This fact alone justifies the preventive approach Thrasos is taking with THR-184, a synthetic peptide that activates the bone morphogenetic protein (BMP) pathway. This has been shown to have protective effects in animal models of kidney disease, protecting against cell death and decreasing inflammation.

“There is not much you can do to prevent AKI after cardiac surgery,” Mr Rossert says. “But because cardiac surgery is predictable, it presents a unique situation to do a prevention study.”

The company started a phase II study last year testing three doses of the project in high-risk patients undergoing cardiac surgery; the primary endpoint is incidence of AKI at day seven, compared with placebo. Last month, on the recommendation of an independent data monitoring board, the lower two doses were dropped.

The study has an adaptive design and Thrasos will now introduce an even higher dose; at the end of the study the two active arms and the placebo arm will contain more than 100 patients each.

“We believe the interim analysis was good news, and we were encouraged they saw no safety signals of concern, so we decided to add an even higher dose,” Mr Rossert says.

The study was enriched to include those at high risk of developing AKI; a rate of around 50% is expected in the placebo arm.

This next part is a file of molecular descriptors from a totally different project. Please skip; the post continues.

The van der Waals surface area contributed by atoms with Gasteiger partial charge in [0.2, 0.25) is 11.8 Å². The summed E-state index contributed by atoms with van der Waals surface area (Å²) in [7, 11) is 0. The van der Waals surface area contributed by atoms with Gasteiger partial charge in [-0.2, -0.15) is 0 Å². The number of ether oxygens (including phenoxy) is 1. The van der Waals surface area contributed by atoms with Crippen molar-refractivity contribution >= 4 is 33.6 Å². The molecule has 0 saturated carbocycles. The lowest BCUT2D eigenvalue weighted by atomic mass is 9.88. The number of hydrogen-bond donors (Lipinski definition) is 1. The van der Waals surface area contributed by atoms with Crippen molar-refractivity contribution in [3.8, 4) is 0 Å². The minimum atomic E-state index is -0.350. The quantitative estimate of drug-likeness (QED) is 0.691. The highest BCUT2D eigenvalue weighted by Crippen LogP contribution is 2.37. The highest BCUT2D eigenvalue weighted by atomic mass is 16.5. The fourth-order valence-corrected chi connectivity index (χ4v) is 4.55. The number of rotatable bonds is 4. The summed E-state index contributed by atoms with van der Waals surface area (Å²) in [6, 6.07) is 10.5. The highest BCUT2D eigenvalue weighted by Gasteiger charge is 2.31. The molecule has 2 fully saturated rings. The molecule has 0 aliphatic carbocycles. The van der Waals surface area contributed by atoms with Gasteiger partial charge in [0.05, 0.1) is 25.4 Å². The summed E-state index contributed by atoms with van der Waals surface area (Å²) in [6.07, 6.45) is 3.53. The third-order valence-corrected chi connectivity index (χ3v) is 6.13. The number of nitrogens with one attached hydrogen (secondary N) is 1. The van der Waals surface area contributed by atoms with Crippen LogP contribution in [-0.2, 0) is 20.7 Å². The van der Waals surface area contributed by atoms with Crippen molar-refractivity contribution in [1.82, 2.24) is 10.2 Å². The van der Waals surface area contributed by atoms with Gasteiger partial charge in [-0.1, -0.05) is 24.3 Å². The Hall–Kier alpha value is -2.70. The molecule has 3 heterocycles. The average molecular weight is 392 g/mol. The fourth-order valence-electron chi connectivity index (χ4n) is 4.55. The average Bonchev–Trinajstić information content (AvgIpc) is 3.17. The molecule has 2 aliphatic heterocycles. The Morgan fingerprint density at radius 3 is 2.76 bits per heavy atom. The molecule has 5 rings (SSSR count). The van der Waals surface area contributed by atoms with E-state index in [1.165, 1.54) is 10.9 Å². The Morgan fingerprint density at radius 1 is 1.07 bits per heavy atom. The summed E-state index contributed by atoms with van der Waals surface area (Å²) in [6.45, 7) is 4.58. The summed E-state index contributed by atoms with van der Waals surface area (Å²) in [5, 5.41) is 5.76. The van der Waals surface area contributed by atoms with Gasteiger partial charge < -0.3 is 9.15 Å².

AKI therapies in recent clinical development 
Project Pharma class Company Trial AKI setting
THR-184 BMP type II receptor agonist Thrasos Therapeutics NCT01830920 - Phase II Cardiac surgery - prevention
Alkaline Phosphatase Recombinant alkaline phosphatase AM-Pharma NCT02182440 - Phase II Sepsis
CMX-2043 Reperfusion injury inhibitor Ischemix NCT02103959 - Phase IIa Contrast induced 
CXA-10  nitro-FA Complexa NCT02127190 - Phase I Contrast induced 
Assumed abandoned…
ZP1480/ABT-719 Melanocortin receptor agonist AbbVie NCT01777165 - Phase II Cardiac surgery - prevention
AC607 Mesenchymal stem cell AlloCure NCT01602328 - Phase II Cardiac surgery 

Final results from Thrasos are still some way away – expected at the end of 2015 – and these realistically represent the next big data readout for the cardiac surgery space. News could emerge from a couple of other companies but they are unlikely to detail positive studies; trials being run by both AbbVie and Allocure were terminated recently.

AbbVie’s partner Zealand Pharma confirmed last month that ABT-719 had been scrapped because of disappointing phase II results. The melanocortin (alpha-MSH) peptide analogue was being tested in a 240-patient cardiac surgery trial, also in a preventive setting.

In August, Allocure changed the recruitment status of its phase II trial of AC607 to terminated. This project comprises allogeneic adult bone marrow-derived mesenchymal stem cells that the company believes mediate anti-inflammatory and organ repair processes in injured kidneys.